The problems of such a quick switch to telehealth were evident early on in the process according to LaCoe, who said that Penn State Health did not have the robust infrastructure that it does now and between that and the stress quarantining had on internet service, the first month of telehealth services was not devoid of issues.

While there will still be work needed to better integrate telehealth among providers and patients, LaCoe said that he doesn’t see telehealth services dialing back after the pandemic.

“If traditional health systems aren’t able to provide this service, there will be other groups out there that are willing to,” he said.

Comcast unveils plan to invest $1 billion to help connect low-income households

Celebrating the 10th anniversary of its Internet Essentials program, which provides low-cost broadband internet access to low-income households, Comcast has announced plans to spend $1 billion over the next 10 years to further narrow the digital divide.

Robert Grove, vice president of communications for the Comcast Keystone Region, said the company, which has already helped 10 million households with the program since 2011, will seek to assist 50 million low-income individuals with low-cost internet and other services to help them stay connected.

“It’s so important. Today you can’t really apply for a job without the internet,” Grove said.

In addition to providing the internet service at $9.95 per month for 50 Mbps of Internet speed to anyone in a federally approved assistance program that lives within Comcast’s footprint, the company is also donating laptops to low-income individuals through a number of community service partners and is expanding its Lift Zone program.

Lift Zones are community centers in low-income areas, which have dedicated internet access for children.

“With this, kids can access the internet if they can’t school at home for whatever reason,” Grove said.

With many students still learning remotely because of the COVID-19 pandemic, the company said it expects students will be able to complete more than 25 million hours of remote learning at Lift Zone locations that have already opened, or will be opening soon.

There are a number of lift zones in Comcast’s Keystone region, including one in Harrisburg and seven in the Greater Reading area.

Grove said Comcast aims to connect more than 1,000 community centers with free Wi-Fi by the end of 2021.

He said the work the company has done over the last 10 years has already been impactful in Pennsylvania.

Since 2011 it has enrolled 290,000 households in Pennsylvania in the Internet Essentials Program, often working with community groups to help pay the $9.95 monthly cost for those most in need.

In fact, Pennsylvania has had the fourth-highest participation in the nation.

In Dauphin County, Grove said the company has around 11,000 households enrolled in the program with 8,600 of them in Harrisburg.

There are around 12,000 households in Berks County in the program, with 9,800 of them in the city of Reading.

“Together, we have been able to connect millions of people to the power of the Internet at home, and to the endless opportunity, education, growth, and discovery it provides. Today, we are rededicating ourselves to this mission to ensure that the next generation of students in America has the tools, resources, and abilities they need to succeed in an increasingly digital world,” said Dave Watson, CEO of Comcast Cable in a statement.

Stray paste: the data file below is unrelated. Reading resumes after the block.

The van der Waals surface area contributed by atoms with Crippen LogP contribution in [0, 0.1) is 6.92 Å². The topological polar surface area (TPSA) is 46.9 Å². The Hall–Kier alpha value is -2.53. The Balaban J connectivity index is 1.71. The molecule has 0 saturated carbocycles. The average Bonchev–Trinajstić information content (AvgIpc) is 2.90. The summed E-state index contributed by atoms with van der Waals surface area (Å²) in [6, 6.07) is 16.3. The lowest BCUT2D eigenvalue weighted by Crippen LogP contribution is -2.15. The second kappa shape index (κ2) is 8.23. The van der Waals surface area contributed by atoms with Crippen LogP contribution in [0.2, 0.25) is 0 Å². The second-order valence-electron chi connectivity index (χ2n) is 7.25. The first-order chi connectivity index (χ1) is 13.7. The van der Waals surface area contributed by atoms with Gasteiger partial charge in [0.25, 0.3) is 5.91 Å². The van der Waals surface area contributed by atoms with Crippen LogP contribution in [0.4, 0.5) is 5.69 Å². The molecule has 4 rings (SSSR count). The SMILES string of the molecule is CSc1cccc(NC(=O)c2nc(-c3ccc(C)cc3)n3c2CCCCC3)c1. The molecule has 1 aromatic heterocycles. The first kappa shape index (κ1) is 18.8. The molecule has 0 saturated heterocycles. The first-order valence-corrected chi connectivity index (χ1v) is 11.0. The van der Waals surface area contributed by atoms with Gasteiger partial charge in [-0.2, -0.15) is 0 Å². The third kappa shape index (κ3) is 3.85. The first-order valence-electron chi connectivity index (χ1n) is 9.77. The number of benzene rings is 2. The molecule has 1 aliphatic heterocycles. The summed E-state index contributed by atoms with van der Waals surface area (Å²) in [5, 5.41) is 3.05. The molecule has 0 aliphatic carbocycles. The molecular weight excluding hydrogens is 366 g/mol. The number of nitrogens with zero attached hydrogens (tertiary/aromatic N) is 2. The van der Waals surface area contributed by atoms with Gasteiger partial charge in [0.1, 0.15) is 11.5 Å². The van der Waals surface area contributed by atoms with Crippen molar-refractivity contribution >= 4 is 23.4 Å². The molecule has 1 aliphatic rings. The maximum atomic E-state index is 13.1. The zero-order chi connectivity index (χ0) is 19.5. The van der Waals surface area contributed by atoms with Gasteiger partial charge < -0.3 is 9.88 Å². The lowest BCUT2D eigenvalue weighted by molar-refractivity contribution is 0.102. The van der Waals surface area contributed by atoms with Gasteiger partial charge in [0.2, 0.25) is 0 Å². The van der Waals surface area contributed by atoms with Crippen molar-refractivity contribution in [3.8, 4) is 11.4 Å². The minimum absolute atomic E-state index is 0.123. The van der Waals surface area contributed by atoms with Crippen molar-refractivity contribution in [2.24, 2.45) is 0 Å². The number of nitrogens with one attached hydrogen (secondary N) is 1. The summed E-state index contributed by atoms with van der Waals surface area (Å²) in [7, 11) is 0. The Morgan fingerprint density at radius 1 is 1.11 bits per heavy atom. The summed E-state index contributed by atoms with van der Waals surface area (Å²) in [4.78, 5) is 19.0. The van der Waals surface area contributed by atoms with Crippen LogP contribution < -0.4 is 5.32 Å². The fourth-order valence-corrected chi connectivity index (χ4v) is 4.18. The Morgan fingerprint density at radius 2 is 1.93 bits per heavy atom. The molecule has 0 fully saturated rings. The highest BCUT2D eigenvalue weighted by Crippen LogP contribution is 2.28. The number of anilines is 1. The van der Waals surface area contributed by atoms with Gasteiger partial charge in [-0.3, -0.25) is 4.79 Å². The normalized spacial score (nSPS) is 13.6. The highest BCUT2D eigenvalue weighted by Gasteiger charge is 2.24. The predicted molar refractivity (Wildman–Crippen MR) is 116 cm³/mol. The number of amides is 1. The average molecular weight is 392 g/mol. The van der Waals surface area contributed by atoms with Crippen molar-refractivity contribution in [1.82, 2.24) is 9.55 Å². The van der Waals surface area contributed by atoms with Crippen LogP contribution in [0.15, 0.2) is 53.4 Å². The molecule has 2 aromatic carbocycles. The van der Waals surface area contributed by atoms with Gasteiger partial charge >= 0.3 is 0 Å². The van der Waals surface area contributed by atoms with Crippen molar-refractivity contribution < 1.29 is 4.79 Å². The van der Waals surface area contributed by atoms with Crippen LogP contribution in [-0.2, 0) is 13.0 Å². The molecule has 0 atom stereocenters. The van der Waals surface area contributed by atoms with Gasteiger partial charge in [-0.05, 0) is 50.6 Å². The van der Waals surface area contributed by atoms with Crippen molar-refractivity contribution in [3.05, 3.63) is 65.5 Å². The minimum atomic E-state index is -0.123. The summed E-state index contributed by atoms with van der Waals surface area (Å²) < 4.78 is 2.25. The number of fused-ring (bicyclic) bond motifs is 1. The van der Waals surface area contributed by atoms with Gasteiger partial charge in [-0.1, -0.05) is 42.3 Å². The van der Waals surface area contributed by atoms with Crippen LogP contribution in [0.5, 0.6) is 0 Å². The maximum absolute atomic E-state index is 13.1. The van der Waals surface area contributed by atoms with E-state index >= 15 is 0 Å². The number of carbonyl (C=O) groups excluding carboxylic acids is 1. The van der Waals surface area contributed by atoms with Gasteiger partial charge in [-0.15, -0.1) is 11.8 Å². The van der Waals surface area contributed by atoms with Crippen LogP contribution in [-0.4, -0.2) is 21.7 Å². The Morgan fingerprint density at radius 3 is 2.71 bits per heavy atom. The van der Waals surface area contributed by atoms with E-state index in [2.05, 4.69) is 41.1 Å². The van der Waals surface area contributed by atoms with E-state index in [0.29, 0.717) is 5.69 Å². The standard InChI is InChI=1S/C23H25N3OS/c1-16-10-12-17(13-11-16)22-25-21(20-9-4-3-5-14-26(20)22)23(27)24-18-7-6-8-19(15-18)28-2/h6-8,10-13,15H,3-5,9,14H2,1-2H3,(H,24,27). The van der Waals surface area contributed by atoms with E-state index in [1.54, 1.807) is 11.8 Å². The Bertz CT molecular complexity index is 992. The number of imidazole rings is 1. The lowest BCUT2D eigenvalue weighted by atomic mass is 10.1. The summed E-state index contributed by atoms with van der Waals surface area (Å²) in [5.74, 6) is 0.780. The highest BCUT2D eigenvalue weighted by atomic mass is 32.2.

COVID-19 has made the impact of internet access much more vital for many households and that has impacted Comcast’s Internet Essentials program.

The company has offered 60 days of free Internet service to any new Internet Essentials customer who needed to get online during the coronavirus outbreak.

With so many new internet users coming onboard, Grove noted that educating people about how to use the internet is also key to the effort.

To assist with that effort the company has built up an online learning center that includes more than 200 digital literacy training videos, guides and reports that are free to anyone to use, including non-customers.

It has also developed an employee network of 3,000 Internet Essentials Ambassadors who volunteer their time to help spread the word about the program in their communities.

Quandel Construction names new president

Mike Karcutskie. PHOTO PROVIDED.

Harrisburg-based Quandel Construction Group, Inc. recently named Michael Karcutskie as its newest president.

Karcutskie, an employee at the firm for over 22 years, will oversee the firm’s operations and develop its corporate strategy, the construction management and general contracting firm said in an announcement on Monday.

Prior to taking the new position, Karcutskie held a number of positions at the firm including vice president, senior project manager, director of business development and more.

“In his years with our firm, Michael continues to provide invaluable technical knowledge in construction, estimating, and scheduling; exhibit clear and effective communication, and demonstrate outstanding leadership,” said Gregory Quandel, president and chief executive officer of Quandel Enterprises. “As president of Quandel Construction Group, Michael will bring this same dedication and drive to our entire firm’s operations, ensuring that we continue to be attentive and responsive to our clients while reinforcing Quandel’s position as a leader in construction innovative solutions.”